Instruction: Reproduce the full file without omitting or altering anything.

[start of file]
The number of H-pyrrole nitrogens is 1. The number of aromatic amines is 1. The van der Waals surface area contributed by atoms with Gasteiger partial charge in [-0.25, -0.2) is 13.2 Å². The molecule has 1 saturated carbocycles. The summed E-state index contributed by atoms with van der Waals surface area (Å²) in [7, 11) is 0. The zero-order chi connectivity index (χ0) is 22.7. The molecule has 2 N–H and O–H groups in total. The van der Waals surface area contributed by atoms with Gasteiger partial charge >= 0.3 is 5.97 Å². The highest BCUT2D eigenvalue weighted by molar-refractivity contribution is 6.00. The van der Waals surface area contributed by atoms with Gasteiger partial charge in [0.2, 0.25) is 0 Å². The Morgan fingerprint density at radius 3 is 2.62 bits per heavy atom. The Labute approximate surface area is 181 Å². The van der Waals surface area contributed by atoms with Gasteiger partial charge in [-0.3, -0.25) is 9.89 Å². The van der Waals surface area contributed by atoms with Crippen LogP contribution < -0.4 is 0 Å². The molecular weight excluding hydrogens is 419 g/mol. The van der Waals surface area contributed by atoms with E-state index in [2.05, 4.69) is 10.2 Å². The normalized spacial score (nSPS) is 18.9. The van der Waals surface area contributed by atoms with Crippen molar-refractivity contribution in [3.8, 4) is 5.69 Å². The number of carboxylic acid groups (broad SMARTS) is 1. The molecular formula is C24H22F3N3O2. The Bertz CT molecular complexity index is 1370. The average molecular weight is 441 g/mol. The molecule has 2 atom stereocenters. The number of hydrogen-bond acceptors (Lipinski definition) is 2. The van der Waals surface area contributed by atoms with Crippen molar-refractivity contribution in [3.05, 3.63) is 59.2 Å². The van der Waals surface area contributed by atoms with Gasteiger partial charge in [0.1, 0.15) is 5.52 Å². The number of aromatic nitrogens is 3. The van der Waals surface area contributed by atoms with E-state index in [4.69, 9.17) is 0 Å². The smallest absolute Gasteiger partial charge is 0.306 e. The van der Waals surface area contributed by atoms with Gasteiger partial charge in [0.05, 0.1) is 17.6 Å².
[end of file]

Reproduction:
The number of H-pyrrole nitrogens is 1. The number of aromatic amines is 1. The van der Waals surface area contributed by atoms with Gasteiger partial charge in [-0.25, -0.2) is 13.2 Å². The molecule has 1 saturated carbocycles. The summed E-state index contributed by atoms with van der Waals surface area (Å²) in [7, 11) is 0. The zero-order chi connectivity index (χ0) is 22.7. The molecule has 2 N–H and O–H groups in total. The van der Waals surface area contributed by atoms with Gasteiger partial charge >= 0.3 is 5.97 Å². The highest BCUT2D eigenvalue weighted by molar-refractivity contribution is 6.00. The van der Waals surface area contributed by atoms with Gasteiger partial charge in [0.2, 0.25) is 0 Å². The Morgan fingerprint density at radius 3 is 2.62 bits per heavy atom. The Labute approximate surface area is 181 Å². The van der Waals surface area contributed by atoms with Gasteiger partial charge in [-0.3, -0.25) is 9.89 Å². The van der Waals surface area contributed by atoms with Crippen LogP contribution < -0.4 is 0 Å². The molecular weight excluding hydrogens is 419 g/mol. The van der Waals surface area contributed by atoms with E-state index in [2.05, 4.69) is 10.2 Å². The normalized spacial score (nSPS) is 18.9. The van der Waals surface area contributed by atoms with Crippen molar-refractivity contribution in [3.8, 4) is 5.69 Å². The number of carboxylic acid groups (broad SMARTS) is 1. The molecular formula is C24H22F3N3O2. The Bertz CT molecular complexity index is 1370. The average molecular weight is 441 g/mol. The molecule has 2 atom stereocenters. The number of hydrogen-bond acceptors (Lipinski definition) is 2. The van der Waals surface area contributed by atoms with Crippen molar-refractivity contribution in [3.05, 3.63) is 59.2 Å². The van der Waals surface area contributed by atoms with Gasteiger partial charge in [0.1, 0.15) is 5.52 Å². The number of aromatic nitrogens is 3. The van der Waals surface area contributed by atoms with E-state index in [4.69, 9.17) is 0 Å². The smallest absolute Gasteiger partial charge is 0.306 e. The van der Waals surface area contributed by atoms with Gasteiger partial charge in [0.05, 0.1) is 17.6 Å².